Tina Gharvari explains in her piece that Cleopatra’s ethnic make-up is a topic of debate among historians, and, as such, what she looked like can only be theorized. Her father was Macedonian, but her mother’s identity is unknown, and as such, she could have come from a number of cultures in and around Egypt. Gharvari accepts that Cleopatra may not have been Black but wanted to make a show that could explore that possibility. She goes on to say:

“Some threatened to ruin my career — which I wanted to tell them was laughable. I was ruining it very well for myself, thank you very much!” she said. “No amount of reasoning or reminders that Arab invasions had not yet happened in Cleopatra’s age seemed to stem the tide of ridiculous comments. Amir in his bedroom in Cairo wrote to me to earnestly appeal that ‘Cleopatra was Greek!’ Oh, Lawd! Why would that be a good thing to you, Amir? You’re Egyptian.”

“After much hang-wringing and countless auditions, we found in Adele James an actor who could convey not only Cleopatra’s beauty, but also her strength. What the historians can confirm is that it is more likely that Cleopatra looked like Adele than Elizabeth Taylor ever did.”

“So, was Cleopatra Black? We don’t know for sure, but we can be certain she wasn’t white like Elizabeth Taylor. We need to have a conversation with ourselves about our colourism, and the internalized white supremacy that Hollywood has indoctrinated us with. So, was Cleopatra Black? We don’t know for sure, but we can be certain she wasn’t white like Elizabeth Taylor. We need to have a conversation with ourselves about our colorism, and the internalized white supremacy that Hollywood has indoctrinated us with.”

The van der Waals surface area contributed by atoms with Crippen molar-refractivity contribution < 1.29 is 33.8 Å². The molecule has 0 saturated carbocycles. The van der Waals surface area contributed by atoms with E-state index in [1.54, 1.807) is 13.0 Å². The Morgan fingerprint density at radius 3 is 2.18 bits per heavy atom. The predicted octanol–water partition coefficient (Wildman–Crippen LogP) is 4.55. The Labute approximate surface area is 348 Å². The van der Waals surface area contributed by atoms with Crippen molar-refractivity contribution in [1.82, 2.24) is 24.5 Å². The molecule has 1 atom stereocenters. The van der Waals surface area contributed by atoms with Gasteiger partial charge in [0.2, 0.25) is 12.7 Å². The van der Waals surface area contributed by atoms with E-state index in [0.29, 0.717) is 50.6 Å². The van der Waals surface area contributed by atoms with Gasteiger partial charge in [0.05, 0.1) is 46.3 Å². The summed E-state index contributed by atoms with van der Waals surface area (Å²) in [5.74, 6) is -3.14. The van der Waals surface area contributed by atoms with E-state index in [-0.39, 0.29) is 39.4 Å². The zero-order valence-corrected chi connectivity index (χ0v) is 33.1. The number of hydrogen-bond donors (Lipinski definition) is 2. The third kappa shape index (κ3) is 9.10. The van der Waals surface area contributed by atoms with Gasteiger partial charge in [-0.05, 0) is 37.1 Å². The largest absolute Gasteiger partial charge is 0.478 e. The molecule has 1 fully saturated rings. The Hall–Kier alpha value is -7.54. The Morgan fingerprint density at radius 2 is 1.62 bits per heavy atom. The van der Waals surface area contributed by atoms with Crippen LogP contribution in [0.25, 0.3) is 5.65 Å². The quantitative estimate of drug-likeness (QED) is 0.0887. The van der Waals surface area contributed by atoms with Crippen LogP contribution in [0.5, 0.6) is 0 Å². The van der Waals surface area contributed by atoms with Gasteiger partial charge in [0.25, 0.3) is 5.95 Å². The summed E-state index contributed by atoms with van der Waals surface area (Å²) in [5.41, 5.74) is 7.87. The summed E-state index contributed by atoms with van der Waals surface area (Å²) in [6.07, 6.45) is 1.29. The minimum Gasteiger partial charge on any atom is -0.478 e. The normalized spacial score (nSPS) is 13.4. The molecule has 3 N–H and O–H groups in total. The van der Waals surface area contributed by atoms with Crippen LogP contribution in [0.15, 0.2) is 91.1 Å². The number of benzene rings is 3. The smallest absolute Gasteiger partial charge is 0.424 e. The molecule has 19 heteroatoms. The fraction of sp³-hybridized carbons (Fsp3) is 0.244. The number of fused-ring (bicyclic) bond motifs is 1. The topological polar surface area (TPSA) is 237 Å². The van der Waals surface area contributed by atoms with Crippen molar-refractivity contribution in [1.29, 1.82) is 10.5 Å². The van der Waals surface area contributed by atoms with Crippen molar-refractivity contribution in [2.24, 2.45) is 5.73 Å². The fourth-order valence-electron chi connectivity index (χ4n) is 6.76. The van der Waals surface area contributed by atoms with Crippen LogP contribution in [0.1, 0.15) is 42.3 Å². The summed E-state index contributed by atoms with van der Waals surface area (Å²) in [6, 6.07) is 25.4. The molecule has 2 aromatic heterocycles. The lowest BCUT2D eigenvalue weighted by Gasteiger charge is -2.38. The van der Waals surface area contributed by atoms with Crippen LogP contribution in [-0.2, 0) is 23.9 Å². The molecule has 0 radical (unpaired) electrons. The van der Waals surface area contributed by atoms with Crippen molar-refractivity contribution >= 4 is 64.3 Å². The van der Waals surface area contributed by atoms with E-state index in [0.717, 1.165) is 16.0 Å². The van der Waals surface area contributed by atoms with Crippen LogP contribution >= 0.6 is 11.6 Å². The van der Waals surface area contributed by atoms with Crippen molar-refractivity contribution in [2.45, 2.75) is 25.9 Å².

Director Tina Ghavari

The most well-known performance is undoubtedly Elizabeth Taylor’s portrayal of Cleopatra in the 1963 movie. More recent initiatives to bring the character back to the big screen have been made. Angelina Jolie was considering a Cleopatra project more than ten years ago. Gal Gadot and Wonder Woman director Patty Jenkins were previously set to reunite for a Cleopatra film. However, production on that film has ceased since Jenkins departed the project.

New Controversy – Who is suing Netflix over Queens Cleopatra, and Why?

Docudrama series African Queens: Cleopatra has come under fire for its choice in casting the lead role, which has even resulted in a lawsuit against the streaming service. Now the director is speaking out. Director Tina Gharvari is behind the upcoming Netflix series Queen Cleopatra. The series will combine dramatized events with historians discussing Cleopatra, including discussions of the ruler’s possible ethnic makeup. However, the decision to cast Adele James, a Black actress, has already resulted in backlash, as a lawyer in Egypt has actually filed suit against the production.

In the lawsuit, filed in Egypt by attorney Mahmoud al-Semary, Newsweek reports that the streaming service is accused of “erasing the Egyptian identity” and has asked a court to take legal action against Netflix, including blocking the streaming service in Egypt. Approximately 100,000 people have a Netflix subscription in Egypt.